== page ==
Would You Like to Quit Smoking Permanently?

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Answered by: Shirley, An Expert in the How to Overcome Addiction Category
WOULD YOU LIKE TO QUIT SMOKING PERMANENTLY?

Success Can Be Yours!

Anyone can quit smoking permanently and be a born-again non-smoker if they have the willpower and determination to overcome their addiction and keep on trucking. If you consider prisoners who were chronic smokers before they were locked up in non-smoking prisons, you'll realize that no matter what their genetic profile or their physiological or psychological condition; and no matter how many disrupted hormones, misrouted chemical pathways or nicotinic cell receptors they had from smoking, they were forced to, and did quit.



When it comes to non-prisoners however, it's naturally much harder to kick the habit as they have 24/7 access to cigarettes; although on a positive note, data sourced from the American Lung Association states that a whopping 49.9 million former smokers had become non-smokers in 2009 (ref: Centers for Disease Control and Prevention).

The Golden Key to Success



The golden key to successfully quitting is understanding exactly how the chemicals in cigarettes are controlling and affecting the smoker's physiological and psychological functions. Millions of cigarette addicts have waved goodbye forever to their habit, taken back control of good health and well-being, and embraced carefree happiness and optimal living.

Caught in the Loop

Most people get drawn into the loop when they're unsuspecting teenagers. At this age, smoking generates a rise in the number of nicotine receptor docking sites on the cells. This means that their brain rapidly adapts to the uptake of nicotine, and responds in a very negative way when there's no nicotine in the bloodstream, driving them to reach out for another cigarette, and making them highly susceptible to addiction.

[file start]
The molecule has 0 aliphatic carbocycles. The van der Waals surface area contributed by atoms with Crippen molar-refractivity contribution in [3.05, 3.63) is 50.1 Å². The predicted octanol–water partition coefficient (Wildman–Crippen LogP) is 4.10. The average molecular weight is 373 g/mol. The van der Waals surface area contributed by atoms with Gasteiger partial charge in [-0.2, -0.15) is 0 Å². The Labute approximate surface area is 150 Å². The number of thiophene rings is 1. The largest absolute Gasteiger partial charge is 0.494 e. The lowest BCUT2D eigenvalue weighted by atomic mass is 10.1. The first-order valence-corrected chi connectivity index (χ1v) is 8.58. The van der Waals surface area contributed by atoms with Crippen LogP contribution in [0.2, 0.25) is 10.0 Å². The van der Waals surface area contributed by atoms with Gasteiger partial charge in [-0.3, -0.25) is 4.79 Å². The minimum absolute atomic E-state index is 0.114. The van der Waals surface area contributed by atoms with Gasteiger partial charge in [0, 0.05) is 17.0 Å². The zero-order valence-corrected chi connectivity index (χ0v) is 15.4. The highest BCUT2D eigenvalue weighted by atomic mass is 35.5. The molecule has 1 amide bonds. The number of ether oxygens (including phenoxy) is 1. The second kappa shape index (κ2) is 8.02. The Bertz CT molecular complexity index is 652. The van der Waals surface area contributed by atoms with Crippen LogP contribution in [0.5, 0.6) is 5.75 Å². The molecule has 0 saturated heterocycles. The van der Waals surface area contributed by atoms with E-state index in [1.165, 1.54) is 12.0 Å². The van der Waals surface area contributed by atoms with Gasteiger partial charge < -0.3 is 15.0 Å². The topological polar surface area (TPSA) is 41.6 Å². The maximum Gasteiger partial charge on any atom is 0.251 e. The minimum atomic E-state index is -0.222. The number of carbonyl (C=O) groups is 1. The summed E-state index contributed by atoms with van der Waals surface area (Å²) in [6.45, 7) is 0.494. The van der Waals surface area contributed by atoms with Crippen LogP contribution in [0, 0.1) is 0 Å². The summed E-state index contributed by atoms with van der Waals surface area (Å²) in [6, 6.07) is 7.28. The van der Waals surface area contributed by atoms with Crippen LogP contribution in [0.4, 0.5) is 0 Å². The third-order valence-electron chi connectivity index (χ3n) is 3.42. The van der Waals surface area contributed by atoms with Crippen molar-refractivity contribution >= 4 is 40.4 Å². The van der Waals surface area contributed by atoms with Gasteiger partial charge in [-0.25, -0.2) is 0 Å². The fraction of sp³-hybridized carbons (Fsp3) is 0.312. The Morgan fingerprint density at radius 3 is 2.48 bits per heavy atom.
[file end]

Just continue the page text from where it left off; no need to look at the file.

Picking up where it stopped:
Shackled on Smoker's Row

Nicotine is a double edged sword as it can both relax and invigorate. The effect is based on the frequency and number of cigarettes smoked, and even the mood of the smoker at the time; fast drags are inclined to increase nicotine's seductive characteristics, whereas short quick drags are likely to elevate its arousing attributes. When cigarette smoke is inhaled, nicotine rapidly infiltrates the brain, and a dominate feel-good factor takes hold; but what goes up must come down, and after around forty minutes when the high has dissipated, the body becomes extremely agitated and every fiber in the body cries out for another hit as uncontrollable stress takes over, keeping the addict in a never ending loop of mini withdrawal symptoms between cigarettes. This process, which is repeated throughout the day, clearly demonstrates that smoking generates a constant stress cycle, as having another cigarette only 'suppresses' the stress caused by the last cigarette.

In summary, if potential quitters fully understand that every cigarette is generating mild withdrawal symptoms forty minutes or so after they've finished smoking it, they'll be more inclined to realize the root of the agitation and stress, and visualize a clear path to successful cessation.

References:

Centers for Disease Control and Prevention, National Center for Health Statistics, National Health Survey Raw Data, 2009 (online): http://www.lung.org/stop-smoking/about-smoking/health-effects/smoking.html [Accessed 12 November 2014].

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